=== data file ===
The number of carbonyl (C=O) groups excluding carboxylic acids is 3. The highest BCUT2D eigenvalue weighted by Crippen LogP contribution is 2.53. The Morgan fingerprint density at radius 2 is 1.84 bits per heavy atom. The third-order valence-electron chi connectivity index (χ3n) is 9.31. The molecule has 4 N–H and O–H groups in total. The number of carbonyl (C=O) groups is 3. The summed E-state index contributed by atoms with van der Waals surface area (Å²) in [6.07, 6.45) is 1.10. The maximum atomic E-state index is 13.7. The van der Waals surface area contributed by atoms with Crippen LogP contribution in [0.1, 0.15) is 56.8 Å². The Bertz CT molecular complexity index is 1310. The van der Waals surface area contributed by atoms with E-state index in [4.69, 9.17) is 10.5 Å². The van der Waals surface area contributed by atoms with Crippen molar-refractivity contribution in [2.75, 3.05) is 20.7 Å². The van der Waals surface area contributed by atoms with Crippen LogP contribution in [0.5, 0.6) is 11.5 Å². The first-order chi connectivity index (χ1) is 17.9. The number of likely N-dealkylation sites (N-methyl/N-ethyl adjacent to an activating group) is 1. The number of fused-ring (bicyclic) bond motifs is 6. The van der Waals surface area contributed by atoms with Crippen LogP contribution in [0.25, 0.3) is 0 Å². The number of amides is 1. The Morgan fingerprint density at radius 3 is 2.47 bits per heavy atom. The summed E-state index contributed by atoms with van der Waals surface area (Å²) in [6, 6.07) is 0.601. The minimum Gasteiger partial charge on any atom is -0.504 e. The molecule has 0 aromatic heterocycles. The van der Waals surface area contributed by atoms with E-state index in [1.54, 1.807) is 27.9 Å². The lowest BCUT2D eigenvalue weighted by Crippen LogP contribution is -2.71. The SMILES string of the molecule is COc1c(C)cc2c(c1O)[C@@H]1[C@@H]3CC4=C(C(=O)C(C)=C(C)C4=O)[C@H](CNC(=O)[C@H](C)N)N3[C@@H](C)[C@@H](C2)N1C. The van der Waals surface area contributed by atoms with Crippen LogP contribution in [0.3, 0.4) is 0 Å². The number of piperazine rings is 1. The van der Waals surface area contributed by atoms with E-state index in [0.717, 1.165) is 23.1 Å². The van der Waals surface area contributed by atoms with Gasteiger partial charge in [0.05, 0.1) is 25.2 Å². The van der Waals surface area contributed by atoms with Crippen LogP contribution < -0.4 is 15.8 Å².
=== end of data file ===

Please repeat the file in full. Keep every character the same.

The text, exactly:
The number of carbonyl (C=O) groups excluding carboxylic acids is 3. The highest BCUT2D eigenvalue weighted by Crippen LogP contribution is 2.53. The Morgan fingerprint density at radius 2 is 1.84 bits per heavy atom. The third-order valence-electron chi connectivity index (χ3n) is 9.31. The molecule has 4 N–H and O–H groups in total. The number of carbonyl (C=O) groups is 3. The summed E-state index contributed by atoms with van der Waals surface area (Å²) in [6.07, 6.45) is 1.10. The maximum atomic E-state index is 13.7. The van der Waals surface area contributed by atoms with Crippen LogP contribution in [0.1, 0.15) is 56.8 Å². The Bertz CT molecular complexity index is 1310. The van der Waals surface area contributed by atoms with E-state index in [4.69, 9.17) is 10.5 Å². The van der Waals surface area contributed by atoms with Crippen molar-refractivity contribution in [2.75, 3.05) is 20.7 Å². The van der Waals surface area contributed by atoms with Crippen LogP contribution in [0.5, 0.6) is 11.5 Å². The first-order chi connectivity index (χ1) is 17.9. The number of likely N-dealkylation sites (N-methyl/N-ethyl adjacent to an activating group) is 1. The number of fused-ring (bicyclic) bond motifs is 6. The van der Waals surface area contributed by atoms with Crippen LogP contribution in [0.25, 0.3) is 0 Å². The number of amides is 1. The Morgan fingerprint density at radius 3 is 2.47 bits per heavy atom. The summed E-state index contributed by atoms with van der Waals surface area (Å²) in [6, 6.07) is 0.601. The minimum Gasteiger partial charge on any atom is -0.504 e. The molecule has 0 aromatic heterocycles. The van der Waals surface area contributed by atoms with E-state index in [1.54, 1.807) is 27.9 Å². The lowest BCUT2D eigenvalue weighted by Crippen LogP contribution is -2.71. The SMILES string of the molecule is COc1c(C)cc2c(c1O)[C@@H]1[C@@H]3CC4=C(C(=O)C(C)=C(C)C4=O)[C@H](CNC(=O)[C@H](C)N)N3[C@@H](C)[C@@H](C2)N1C. The van der Waals surface area contributed by atoms with Crippen LogP contribution in [0.3, 0.4) is 0 Å². The number of piperazine rings is 1. The van der Waals surface area contributed by atoms with E-state index in [0.717, 1.165) is 23.1 Å². The van der Waals surface area contributed by atoms with Gasteiger partial charge in [0.05, 0.1) is 25.2 Å². The van der Waals surface area contributed by atoms with Crippen LogP contribution < -0.4 is 15.8 Å².